Why fix something that is not broken?

It’s never wise to mend something that ain’t broke. Not only does it not make sense but it also creates understandable suspicion about your actual motives. I’m afraid this is unequivocally true of what the government has done to the Right to Information (RTI) Act.


The Act has perhaps done more to deepen and strengthen Indian democracy than any other measure in the last 15 years. By giving citizens the right to inquire into decision-making and, thus, the very exercise of power it has substantially increased transparency whilst fundamentally shifting the balance between citizen rights and the executive. In the process, it’s become a powerful weapon against arbitrariness, privilege and corrupt governance. This is exactly what India needs and, no doubt, explains why as many as 6 million people file RTI applications every year.


At first sight what the government has done seems innocuous but that’s misleading. It has amended Sections 13 and 16 of the Act which determine the tenure and salaries of Chief Information Commissioners and Information Commissioners at both the central and state levels. They will no longer have fixed five-year terms nor will their salaries be linked to those of the Election Commissioners at the central level and the Chief Secretaries at the state level. Hereafter, both salaries and tenures will be “for such term as may be prescribed by the central government”. In other words, they’re left to the arbitrary choice of the executive.


This could lead to several undesirable outcomes. Different people could be given different lengths of service and salary whilst those the government considers “loyalists” granted lengthier tenures and heftier salaries. In fact, an amendment to the rules could arguably permit the government to alter tenures and salaries after appointment. Collectively, this will ensure the RTI system does not stand up to the executive but buckles under pressure. If that happens, the Com­mission’s independence will suffer.


Two other consequences might further undermine the Commission. First, these amendments amount to a serious downgrading of RTI Commissioners and in a hierarchical country, where em­oluments and position determine influence and effectiveness, they will demote Information Commissioners and diminish their power. The other impact will be on the sort of people who seek to become Information Commis­sioners. Anyone with a higher income and status will be uninterested. Once again, the quality of the Commission could suffer.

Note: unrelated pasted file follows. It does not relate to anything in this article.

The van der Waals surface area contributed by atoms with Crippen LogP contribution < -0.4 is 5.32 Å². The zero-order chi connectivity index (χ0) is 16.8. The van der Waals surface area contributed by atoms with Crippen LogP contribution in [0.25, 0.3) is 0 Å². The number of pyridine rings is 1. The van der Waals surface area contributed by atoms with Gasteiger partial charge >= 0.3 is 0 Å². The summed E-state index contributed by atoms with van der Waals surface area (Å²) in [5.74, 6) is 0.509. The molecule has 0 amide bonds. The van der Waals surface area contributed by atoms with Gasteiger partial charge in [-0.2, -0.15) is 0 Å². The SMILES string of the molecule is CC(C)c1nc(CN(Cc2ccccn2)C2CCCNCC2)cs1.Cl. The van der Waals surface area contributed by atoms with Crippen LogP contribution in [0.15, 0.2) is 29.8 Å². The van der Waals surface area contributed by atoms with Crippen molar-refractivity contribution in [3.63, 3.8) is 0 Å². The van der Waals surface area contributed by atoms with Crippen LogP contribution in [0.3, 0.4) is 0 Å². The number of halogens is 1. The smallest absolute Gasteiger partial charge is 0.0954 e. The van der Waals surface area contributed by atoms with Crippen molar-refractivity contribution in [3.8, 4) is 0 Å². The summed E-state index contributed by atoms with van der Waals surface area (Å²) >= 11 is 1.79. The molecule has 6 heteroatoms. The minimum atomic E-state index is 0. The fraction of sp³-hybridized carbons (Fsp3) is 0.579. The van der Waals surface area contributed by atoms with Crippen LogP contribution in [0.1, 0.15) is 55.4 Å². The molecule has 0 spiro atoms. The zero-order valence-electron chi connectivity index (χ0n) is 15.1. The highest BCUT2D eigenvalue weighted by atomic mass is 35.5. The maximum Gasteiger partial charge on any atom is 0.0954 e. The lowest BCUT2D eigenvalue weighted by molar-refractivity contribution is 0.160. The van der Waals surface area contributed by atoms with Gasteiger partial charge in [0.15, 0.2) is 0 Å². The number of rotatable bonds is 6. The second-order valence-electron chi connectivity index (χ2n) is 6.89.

So when the government claims it’s only acted to strengthen the Com­mission that’s baloney. Not a single Information Commissioner I’ve met, past or present, accepts this. The present ones may not be affected but they know their successors will be badly hit.


The government also has a technical explanation. It says the Information Commission is a statutory body and cannot be treated on par with the Election Commission, a constitutional body. After all, it argues, Information Commission judgments can be app­ea­led in a High Court so how can Commi­ssioners have the status of Supreme Court judges?


These are poor excuses and not good reasons. More importantly, they overlo­ok the fact that the Election Com­mi­ssion judgments are often appealed at the High Court level, yet that doesn’t con­stitute grounds for rethinking its status.


So why has the government done this? Why has it emasculated the Commission in complete disregard of the fact the RTI system has added enormous weight to India’s democracy? One can only guess but perhaps the best informed has come from Congress Rajya Sabha MP Jairam Ramesh. He believes the government’s decision to shrink the Commission is revenge for five decisions which have embarrassed Narendra Modi.


That could be true in two cases. First is the RTI revelation that Mr. Modi’s claim that 40 million bogus ration cards have been eliminated by his government is untrue. The actual number is 23 million. More embarrassing is the Commission’s decision to disclose the Prime Minister’s educational qualifications against which he has appealed to the Delhi High Court. It seems Mr Modi has something to hide but the Commission won’t let him.


Ramesh says the RTI amendments are “to make sure that these types of embarrassments don’t repeat themselves”. Is he right? I can’t say for sure but it seems to add up. In fact, I’m not unwilling to accept this is why the government has amended an institution that wasn’t broke. Now, of course, it is!


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